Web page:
Deep Vein Thrombosis Treatment
There are three main concerns with deep vein thrombosis (DVT). If the blood clot breaks loose from its position in a deep vein and travels to the heart and lungs, it can result in sudden death. Thus, it is critical that all three of the following are addressed with a patient’s DVT treatment plan:
- Keep the clot from breaking loose
- Stop its growth
- Prevent future clots
More About DVTs & When to Seek Treatment
You may have heard your doctor describe your DVT as either acute or chronic. This generally refers to whether the blood clot is new (acute DVT) – or whether it’s been there for at least 1-2 months (chronic DVT). In either case, it is critical that you immediately seek a medical specialist’s advice about your treatment options.
At Florida Endovascular and Interventional in South Florida, our interventional radiologists regularly diagnose and treat patients with DVT. The two most common tests used to confirm or rule out a DVT are D-dimer blood tests and duplex ultrasounds. These tests may be repeated to identify how quickly the DVT is growing, or whether new clots have formed. An MRI may also be recommended as a follow-up.
Your DVT treatment will depend on the size and location of the blood clot, the severity of your symptoms (if any), and any other additional risk factors.
A Word on Blood Thinners
Anticoagulant medications are popularly known as blood thinners. The name “anticoagulants” is more accurate, however, as this class of drugs work by preventing coagulation, or clotting. These medications help prevent an existing DVT from getting larger and can help prevent future blood clots. Blood thinners don’t actually thin the blood.
Most patients who are prone to developing blood clots can successfully treat and manage their condition with the use of anticoagulants. These medications can be begun as soon as a patient receives a DVT diagnosis.
Anticoagulants are commonly taken in pill form, but also may be administered by injection or IV when needed. Not all patients, however, are good candidates for anticoagulants. Patients with poorly controlled hypertension or stomach ulcers may be at risk of internal bleeding with long-term use of blood thinners.
Your DVT Treatment Options
The vascular experts at Florida Endovascular and Interventional use advanced, minimally invasive techniques to successfully treat patients with even the most complex DVT cases.
In severe cases, medication to break up and dissolve existing blood clots (thrombolytics) may be recommended. These clot-busting drugs are administered either by IV or via a catheter threaded through blood vessels to the site of the clot.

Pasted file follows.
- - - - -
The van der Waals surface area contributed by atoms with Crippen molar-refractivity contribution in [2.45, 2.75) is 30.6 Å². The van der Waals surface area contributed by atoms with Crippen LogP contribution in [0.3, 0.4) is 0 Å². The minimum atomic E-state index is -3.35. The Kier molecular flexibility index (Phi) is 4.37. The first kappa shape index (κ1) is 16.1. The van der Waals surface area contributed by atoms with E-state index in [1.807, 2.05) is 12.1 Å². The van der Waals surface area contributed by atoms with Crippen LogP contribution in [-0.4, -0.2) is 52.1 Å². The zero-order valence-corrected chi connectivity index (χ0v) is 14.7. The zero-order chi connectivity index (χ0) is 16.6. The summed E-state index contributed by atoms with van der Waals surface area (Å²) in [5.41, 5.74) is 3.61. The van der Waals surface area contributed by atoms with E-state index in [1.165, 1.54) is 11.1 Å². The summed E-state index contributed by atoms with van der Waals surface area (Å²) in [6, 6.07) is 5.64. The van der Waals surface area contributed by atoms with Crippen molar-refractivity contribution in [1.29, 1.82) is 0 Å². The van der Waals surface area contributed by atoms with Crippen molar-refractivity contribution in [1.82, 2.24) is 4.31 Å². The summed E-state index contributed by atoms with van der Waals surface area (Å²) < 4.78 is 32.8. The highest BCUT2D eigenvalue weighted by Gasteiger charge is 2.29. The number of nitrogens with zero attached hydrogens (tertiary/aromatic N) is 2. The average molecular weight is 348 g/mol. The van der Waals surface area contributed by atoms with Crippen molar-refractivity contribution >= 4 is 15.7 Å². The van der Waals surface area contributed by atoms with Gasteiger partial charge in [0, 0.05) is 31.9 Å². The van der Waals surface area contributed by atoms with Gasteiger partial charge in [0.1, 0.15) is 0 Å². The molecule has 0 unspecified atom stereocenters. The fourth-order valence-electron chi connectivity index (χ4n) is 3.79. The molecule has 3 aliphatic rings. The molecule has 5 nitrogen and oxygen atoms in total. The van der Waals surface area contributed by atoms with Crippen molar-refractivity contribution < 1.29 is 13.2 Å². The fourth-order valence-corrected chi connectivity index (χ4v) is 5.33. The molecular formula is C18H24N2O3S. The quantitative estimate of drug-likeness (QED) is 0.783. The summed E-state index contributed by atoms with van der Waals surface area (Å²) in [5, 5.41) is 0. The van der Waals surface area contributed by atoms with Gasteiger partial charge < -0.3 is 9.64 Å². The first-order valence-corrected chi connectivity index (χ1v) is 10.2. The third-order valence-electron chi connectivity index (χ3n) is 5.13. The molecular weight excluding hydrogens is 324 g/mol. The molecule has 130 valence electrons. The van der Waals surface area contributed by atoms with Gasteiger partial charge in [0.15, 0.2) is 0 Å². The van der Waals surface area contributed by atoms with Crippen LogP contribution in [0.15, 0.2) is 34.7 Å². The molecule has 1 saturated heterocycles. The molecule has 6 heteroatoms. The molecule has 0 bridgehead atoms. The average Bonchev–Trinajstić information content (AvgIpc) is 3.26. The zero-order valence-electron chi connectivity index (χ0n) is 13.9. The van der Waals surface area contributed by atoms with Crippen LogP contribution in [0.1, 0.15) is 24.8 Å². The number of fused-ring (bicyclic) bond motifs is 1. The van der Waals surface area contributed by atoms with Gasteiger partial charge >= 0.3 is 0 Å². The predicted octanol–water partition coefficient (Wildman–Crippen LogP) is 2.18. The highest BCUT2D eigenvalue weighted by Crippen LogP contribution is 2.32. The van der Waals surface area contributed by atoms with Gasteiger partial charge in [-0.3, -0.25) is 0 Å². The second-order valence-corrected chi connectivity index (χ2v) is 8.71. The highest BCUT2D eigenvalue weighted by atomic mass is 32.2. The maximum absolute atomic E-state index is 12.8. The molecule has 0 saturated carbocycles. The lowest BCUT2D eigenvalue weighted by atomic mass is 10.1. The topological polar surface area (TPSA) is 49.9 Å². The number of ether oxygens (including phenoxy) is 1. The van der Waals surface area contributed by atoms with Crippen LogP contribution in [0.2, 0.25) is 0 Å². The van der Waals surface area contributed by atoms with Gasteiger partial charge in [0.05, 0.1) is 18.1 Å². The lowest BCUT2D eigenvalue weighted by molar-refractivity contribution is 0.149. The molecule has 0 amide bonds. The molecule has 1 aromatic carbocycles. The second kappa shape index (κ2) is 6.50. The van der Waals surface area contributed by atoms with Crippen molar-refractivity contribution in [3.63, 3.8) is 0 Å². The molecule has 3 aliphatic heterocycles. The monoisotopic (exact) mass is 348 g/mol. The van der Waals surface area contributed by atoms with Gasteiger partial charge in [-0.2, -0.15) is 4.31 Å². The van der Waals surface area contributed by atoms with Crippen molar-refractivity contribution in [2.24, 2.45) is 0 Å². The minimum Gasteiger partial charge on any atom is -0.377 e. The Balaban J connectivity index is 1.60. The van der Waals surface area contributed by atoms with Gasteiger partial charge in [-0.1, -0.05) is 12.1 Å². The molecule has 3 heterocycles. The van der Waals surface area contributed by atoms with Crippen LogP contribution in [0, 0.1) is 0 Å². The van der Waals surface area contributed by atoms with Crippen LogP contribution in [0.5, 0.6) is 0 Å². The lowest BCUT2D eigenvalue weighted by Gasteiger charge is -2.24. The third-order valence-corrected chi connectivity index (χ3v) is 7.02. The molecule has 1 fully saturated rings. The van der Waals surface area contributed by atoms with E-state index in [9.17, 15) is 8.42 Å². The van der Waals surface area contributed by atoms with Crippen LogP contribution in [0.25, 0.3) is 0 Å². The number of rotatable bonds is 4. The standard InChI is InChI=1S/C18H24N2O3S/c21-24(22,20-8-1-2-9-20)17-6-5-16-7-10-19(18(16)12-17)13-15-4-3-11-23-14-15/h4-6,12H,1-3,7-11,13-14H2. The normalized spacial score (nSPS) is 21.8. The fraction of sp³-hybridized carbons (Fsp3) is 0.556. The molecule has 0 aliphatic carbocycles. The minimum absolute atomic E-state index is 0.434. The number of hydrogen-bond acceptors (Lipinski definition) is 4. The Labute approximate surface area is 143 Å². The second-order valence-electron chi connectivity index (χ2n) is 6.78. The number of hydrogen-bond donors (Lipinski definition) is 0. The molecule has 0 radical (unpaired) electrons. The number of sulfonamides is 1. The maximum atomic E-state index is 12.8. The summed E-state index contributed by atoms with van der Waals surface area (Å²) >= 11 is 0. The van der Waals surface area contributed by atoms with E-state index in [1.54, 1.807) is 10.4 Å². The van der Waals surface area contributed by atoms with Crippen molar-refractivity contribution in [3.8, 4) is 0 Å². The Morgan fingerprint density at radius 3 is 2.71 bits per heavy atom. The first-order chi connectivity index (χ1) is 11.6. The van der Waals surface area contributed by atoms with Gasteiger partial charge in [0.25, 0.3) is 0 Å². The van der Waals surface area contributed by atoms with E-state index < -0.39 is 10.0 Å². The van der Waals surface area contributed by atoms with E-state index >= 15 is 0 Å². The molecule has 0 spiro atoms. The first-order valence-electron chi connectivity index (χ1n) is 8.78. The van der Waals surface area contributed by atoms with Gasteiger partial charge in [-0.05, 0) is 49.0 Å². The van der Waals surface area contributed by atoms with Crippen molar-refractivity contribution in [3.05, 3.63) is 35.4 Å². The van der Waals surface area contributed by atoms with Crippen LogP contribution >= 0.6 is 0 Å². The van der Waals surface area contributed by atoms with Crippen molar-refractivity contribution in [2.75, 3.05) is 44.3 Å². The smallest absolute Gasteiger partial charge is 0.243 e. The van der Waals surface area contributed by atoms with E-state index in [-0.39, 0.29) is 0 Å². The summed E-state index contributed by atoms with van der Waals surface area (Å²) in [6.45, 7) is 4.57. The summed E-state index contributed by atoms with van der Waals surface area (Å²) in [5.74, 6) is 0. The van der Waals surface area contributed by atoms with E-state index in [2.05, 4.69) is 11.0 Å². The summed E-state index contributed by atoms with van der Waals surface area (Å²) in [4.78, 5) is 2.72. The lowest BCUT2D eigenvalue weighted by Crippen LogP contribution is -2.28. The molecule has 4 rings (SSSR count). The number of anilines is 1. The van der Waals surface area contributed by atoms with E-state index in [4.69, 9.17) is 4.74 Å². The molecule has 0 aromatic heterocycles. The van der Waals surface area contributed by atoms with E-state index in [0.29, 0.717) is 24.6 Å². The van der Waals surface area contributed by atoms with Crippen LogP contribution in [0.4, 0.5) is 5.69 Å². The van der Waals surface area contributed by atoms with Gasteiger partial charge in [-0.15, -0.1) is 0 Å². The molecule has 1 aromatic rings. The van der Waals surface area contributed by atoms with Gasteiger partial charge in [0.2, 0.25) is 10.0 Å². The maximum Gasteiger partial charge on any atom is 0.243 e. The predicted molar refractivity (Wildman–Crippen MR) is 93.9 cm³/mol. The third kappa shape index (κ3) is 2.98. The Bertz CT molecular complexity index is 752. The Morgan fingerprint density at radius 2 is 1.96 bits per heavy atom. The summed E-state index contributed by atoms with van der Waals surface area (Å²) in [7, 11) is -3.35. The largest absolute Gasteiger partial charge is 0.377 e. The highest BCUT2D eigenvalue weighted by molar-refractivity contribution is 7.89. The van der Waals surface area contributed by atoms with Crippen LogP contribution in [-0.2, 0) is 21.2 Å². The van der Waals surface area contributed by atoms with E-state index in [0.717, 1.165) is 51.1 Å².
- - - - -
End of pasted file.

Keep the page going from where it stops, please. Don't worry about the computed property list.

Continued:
An IVC filter is a tiny device designed to trap blood clots that have broken free before the clot can travel to the heart and lungs, which is a life-threatening situation.
The filter is placed in a large vein in your abdomen called the inferior vena cava (IVC), which carries blood back to the heart.
An IVC filter may be recommended if you are not a good candidate for anticoagulant medication.
A venous thrombectomy – or endovascular thrombectomy – describes a minimally invasive procedure to remove a blood clot. It is performed using a tiny catheter threaded to the site of the DVT, where the clot is broken up using a special instrument or with the assistance of saline jets or ultrasound waves. The clot may also be sucked out with a suction device delivered through the catheter.
An endovascular thrombectomy may be used to treat mesenteric ischemia, when a blood clot travels to the small intestine.
An additional lifestyle therapy that can help promote healthy blood flow and prevent the development of blood clots include the daily use of compression stockings. These garments are designed to squeeze your legs, aiding the upward movement of blood from your legs to your heart. This can also help prevent swelling associated with DVTs and other circulatory disorders affecting the legs.
DVT Treatment in South Florida
If you or your doctor suspects you may have a deep vein thrombosis (DVT), or a blood clot in veins deep inside your body, we can help. The interventional radiologists at Florida Endovascular and Interventional are experts in the diagnosis and treatment of simple to complex DVTs.
Call us at (786) 534-2555 to schedule your appointment, or request an appointment now. We have four South Florida locations, so there is bound to be a Florida Endovascular and Interventional office near you.